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3.7v LED driver Answered

Hi guys how are ya doin? :D

Recently I'm working on the next project, which is about battery powered bicycle led lamp. So in that case I want to use LED driver. Then I've founded this schematic with CMOS 555 timer, who runs more than 5 LEDs in series. Excited by this new found schematic, I bought the parts & connected them like so. Unfortunately, it turns out, it wont work. :/
At 3.7v they won't even light up, but at 5v they start to shine a little bit. I'm wondering do I need to put different transistor (in my case it was PN2222A - that's the one I had and its equivalent to 2N4401)? Or what the problem with this circuit.

I would more than thankful for your help. :D



8 months ago

Just use a 5V step up converter and then just the right resistor for your LED's in series to get them the right current and voltage ;)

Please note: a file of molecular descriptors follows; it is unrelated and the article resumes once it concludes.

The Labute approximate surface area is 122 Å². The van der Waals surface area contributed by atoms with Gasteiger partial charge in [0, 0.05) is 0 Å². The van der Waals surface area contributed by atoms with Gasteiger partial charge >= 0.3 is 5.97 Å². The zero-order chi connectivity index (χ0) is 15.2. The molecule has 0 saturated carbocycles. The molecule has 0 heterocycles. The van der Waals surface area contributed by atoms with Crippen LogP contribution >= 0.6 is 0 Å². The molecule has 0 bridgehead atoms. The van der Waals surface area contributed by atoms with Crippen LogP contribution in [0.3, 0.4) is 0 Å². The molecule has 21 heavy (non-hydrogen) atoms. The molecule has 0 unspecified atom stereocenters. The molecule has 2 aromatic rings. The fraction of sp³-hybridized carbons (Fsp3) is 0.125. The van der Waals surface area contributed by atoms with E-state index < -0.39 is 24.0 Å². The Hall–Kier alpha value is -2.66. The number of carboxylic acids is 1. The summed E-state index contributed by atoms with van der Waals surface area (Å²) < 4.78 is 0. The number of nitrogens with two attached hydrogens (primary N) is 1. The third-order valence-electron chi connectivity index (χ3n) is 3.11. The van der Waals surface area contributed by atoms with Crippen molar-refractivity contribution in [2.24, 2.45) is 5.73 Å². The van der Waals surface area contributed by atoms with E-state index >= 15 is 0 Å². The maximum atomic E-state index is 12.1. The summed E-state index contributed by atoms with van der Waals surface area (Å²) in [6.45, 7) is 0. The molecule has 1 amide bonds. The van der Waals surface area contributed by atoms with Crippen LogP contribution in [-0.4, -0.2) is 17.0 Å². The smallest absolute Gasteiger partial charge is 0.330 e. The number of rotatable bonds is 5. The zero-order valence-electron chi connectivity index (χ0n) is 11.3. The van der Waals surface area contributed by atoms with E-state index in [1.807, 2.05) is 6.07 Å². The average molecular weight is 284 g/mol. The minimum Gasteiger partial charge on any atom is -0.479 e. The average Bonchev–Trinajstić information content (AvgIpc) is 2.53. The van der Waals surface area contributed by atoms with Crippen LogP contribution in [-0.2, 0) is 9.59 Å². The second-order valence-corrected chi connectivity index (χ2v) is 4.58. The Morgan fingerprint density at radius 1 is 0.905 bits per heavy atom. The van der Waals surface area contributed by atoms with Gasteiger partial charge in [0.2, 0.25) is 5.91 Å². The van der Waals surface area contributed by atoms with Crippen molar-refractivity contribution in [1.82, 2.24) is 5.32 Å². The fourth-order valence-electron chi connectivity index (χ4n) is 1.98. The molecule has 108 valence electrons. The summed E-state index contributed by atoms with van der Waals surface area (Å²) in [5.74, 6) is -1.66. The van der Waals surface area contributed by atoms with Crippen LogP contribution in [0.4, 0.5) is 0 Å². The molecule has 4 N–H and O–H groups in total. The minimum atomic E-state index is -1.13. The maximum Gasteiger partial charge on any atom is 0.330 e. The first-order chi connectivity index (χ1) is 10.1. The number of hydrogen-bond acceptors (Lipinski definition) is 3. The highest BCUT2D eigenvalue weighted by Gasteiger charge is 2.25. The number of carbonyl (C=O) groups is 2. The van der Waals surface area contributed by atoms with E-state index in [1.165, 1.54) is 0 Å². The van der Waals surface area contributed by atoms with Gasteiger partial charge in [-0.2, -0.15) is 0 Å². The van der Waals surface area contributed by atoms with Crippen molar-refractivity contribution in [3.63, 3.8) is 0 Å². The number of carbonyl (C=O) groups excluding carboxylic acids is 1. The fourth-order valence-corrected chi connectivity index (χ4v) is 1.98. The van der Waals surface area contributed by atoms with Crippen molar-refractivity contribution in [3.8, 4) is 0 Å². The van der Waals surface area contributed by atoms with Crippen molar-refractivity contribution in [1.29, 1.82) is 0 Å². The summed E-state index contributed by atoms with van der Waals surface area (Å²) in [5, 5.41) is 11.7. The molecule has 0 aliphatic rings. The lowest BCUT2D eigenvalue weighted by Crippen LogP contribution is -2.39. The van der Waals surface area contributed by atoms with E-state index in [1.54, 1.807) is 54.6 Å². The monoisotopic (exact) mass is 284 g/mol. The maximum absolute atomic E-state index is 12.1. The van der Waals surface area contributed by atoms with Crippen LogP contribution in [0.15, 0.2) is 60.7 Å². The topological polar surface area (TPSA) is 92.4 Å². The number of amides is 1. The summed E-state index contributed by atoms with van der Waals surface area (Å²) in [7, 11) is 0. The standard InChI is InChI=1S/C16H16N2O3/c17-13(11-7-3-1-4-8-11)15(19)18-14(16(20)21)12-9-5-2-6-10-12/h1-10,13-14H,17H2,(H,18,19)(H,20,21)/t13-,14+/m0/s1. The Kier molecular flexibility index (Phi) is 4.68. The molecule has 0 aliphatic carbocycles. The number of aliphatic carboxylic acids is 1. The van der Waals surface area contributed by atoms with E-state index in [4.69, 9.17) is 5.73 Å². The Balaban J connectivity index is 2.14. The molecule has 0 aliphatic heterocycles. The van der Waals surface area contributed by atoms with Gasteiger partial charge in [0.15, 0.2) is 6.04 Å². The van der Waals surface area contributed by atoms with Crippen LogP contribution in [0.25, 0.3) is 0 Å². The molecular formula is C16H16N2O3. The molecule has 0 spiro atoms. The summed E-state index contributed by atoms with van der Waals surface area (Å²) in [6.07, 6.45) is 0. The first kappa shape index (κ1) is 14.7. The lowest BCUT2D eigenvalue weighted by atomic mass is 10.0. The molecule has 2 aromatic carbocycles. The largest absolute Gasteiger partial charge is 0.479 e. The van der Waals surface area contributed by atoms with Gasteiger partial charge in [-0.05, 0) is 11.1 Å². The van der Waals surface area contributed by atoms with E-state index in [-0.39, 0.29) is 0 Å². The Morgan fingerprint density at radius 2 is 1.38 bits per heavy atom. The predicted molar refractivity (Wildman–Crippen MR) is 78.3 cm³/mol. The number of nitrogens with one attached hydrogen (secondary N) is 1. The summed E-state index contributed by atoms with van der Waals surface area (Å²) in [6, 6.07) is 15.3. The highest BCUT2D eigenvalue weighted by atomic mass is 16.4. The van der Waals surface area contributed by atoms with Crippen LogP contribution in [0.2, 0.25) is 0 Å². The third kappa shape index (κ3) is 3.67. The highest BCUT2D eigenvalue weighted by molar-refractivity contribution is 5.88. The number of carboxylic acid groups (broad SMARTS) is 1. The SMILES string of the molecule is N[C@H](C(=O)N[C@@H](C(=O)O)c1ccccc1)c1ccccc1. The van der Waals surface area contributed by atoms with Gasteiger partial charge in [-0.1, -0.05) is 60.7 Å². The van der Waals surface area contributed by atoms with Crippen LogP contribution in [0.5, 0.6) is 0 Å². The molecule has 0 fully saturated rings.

Reply 8 months ago

Thanks for answering.
Is it that easy? I have step up module for power bank, which makes 5v from battery voltage. Do you think it would work?


Reply 8 months ago

Don't see why I wouldn't but you could also use a cheap power bank to eliminate The problem of control and charging ;)
I give you one more free hint: Superbright LED's :)
A standard LED requires a lot of current to get a really decent brightness and the lifespan is reduced.
But a high brightness LED of 10.000 or more mcd can be used quite well below its max ratings and still produce far more light than a standard LED.
So while you really push hard with 30mA and risk a quick death these superbright LED's are happy to give you more light at 25mA or even below ;)
Red ones need around 1.8 to 2.2V (check the datasheet) so you should be able to use 3 in series on 5V.
And 3 of these strings to make 9 already is quite intense in brightness...
If you need some bright light for the front check flashlights that run on 3 1.5V batteries.
they should contain all you need and can be wired directly to 5V, especially if the battery is located somewhere under the seat ;)